For opponents of a waste transfer station planned for the Upper East Side, the election presents what might be the last opportunity to highlight health concerns and halt its construction.
“We’re looking for the next mayor to stop this,” said Kelly Nimmo-Guenther, president of Pledge 2 Protect, a coalition against the facility.
Of major candidates, six have signed the coalition’s pledge— and opponents are hoping to make the issue stick come November. Nearly every day, volunteers canvas the neighborhood, passing out literature noting candidates who support the heavily-contested East 91st Street marine waste transfer station.
“The next mayor does have the right to look at all of the angles,” Nimmo-Guenther said.
The 91st Street facility is one of several marine transfer stations to be converted after Mayor Michael Bloomberg and City Council passed a new waste management plan in 2006. Prior to the plan, more than 12,000 tons of residential garbage was processed by private companies in New York and New Jersey.
“I think any candidate that would disrupt this … there would certainly be some blowback in other neighborhoods,” said Gavin Kearney, director of environmental justice at New York Lawyers for the Public Interest.
The plan aims to reduce carbon emissions from vehicles trucking through other, lower-income, neighborhoods in the outer boroughs, said Courtney Renken of the Organization United for Trash Reduction & Garbage Equity.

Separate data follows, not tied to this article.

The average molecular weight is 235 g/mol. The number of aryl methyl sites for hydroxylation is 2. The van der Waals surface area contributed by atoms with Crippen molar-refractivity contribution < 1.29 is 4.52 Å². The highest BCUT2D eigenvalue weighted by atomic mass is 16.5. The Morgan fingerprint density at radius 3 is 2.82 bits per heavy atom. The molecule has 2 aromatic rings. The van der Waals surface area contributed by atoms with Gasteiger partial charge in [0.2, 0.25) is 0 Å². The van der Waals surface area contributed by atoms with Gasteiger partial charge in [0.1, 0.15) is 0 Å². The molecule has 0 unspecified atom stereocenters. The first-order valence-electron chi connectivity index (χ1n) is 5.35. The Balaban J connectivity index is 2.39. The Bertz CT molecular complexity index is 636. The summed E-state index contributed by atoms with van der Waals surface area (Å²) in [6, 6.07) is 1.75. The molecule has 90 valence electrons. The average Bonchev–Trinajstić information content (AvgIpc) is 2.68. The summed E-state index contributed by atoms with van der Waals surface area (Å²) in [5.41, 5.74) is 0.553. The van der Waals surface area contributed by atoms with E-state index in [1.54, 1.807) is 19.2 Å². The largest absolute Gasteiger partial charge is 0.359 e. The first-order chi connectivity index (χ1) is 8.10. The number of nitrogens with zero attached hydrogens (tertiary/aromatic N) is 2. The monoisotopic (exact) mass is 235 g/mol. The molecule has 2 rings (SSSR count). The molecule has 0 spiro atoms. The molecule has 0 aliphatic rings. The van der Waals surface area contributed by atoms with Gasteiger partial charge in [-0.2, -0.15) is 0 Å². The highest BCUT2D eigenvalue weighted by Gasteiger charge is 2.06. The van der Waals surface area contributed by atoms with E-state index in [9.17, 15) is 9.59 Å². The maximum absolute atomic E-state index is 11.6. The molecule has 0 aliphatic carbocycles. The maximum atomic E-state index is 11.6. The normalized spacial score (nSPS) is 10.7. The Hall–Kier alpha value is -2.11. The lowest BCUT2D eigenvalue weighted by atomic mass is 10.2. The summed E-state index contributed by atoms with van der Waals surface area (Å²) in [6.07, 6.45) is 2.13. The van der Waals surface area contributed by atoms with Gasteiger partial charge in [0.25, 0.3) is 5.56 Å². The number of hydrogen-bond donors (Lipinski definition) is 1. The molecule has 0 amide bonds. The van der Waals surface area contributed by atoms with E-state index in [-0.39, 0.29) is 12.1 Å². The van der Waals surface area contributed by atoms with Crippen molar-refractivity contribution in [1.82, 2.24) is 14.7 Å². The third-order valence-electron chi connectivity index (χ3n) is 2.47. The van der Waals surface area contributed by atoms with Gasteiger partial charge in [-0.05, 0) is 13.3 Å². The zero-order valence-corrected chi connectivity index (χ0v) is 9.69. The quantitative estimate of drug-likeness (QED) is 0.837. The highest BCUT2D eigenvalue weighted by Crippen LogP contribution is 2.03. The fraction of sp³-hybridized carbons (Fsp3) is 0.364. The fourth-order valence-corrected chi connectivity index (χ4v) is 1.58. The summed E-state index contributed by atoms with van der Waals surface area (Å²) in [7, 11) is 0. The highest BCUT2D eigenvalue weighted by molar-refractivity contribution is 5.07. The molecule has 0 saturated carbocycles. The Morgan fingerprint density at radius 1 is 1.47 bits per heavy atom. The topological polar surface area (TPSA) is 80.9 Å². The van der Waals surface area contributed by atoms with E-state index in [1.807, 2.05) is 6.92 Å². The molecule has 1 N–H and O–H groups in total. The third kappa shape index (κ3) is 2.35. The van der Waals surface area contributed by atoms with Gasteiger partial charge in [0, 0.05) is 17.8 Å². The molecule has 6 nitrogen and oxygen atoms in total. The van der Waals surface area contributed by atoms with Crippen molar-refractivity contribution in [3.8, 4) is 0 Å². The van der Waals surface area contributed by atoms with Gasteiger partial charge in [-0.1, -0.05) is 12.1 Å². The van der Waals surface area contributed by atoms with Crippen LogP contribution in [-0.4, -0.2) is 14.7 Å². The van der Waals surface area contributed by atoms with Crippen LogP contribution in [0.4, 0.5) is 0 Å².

“What we want is for every community to have that share of the burden,” Renken said.
In North Brooklyn where Renken lives, there are 16 such waste stations treating 40 percent of the city’s waste.
Still, Nimmo-Guenther and those against the facility see it as an unnecessary health risk. One of the main concerns is increased exposure to fumes from trucks that would pass right by Asphalt Green, a not-for-profit sports and fitness complex next to the trash station, currently in the first phase of construction.
Asphalt Green’s executive director, Carol Tweedy, invited all the candidates to come visit the facility to see where garbage trucks would pass through.
“I wouldn’t even have to open my mouth before they go, ‘Oh no, this is not a good idea,'” Tweedy said of those against the facility.
A supporter of the project and the subject of much of the propaganda handed out by its opponents, City Council Speaker and mayoral candidate Christine Quinn, has said her rivals “continue to pander to residents of the Upper East Side.”
“Some say they would take 91st Street out of the plan altogether,” Quinn said during a speech in June, adding that changing the location could mean another decade before a new plan is approved and implemented.
Still, opponents are resilient.
Asphalt Green will spend roughly $64,000 on an ad campaign against the facility launched last week, which includes sending mailers to some 100,000 Upper East Side residents. At the end of July, several doctors formed their own coalition to target politicians in a new push against the project.
“It flies in the face of medical common sense,” said Dr. Hindola Konrad, an eye surgeon involved with Doctors Who Pledge 2 Protect, noting particulate matter from the facility could harm resisdents’ health.
Konrad, who lives blocks from the proposed waste station, said the new group is going to become more vocal in the coming weeks.
“We’re going to be targeting our legislators in the upcoming election,” Konrad said.
Despite their plans, Kearney doesn’t think it’s wise for candidates to commit to stopping the trash project.
“For a candidate to come in and make a promise that doesn’t affect all New Yorkers, I think it’s a terrible strategy,” he said.
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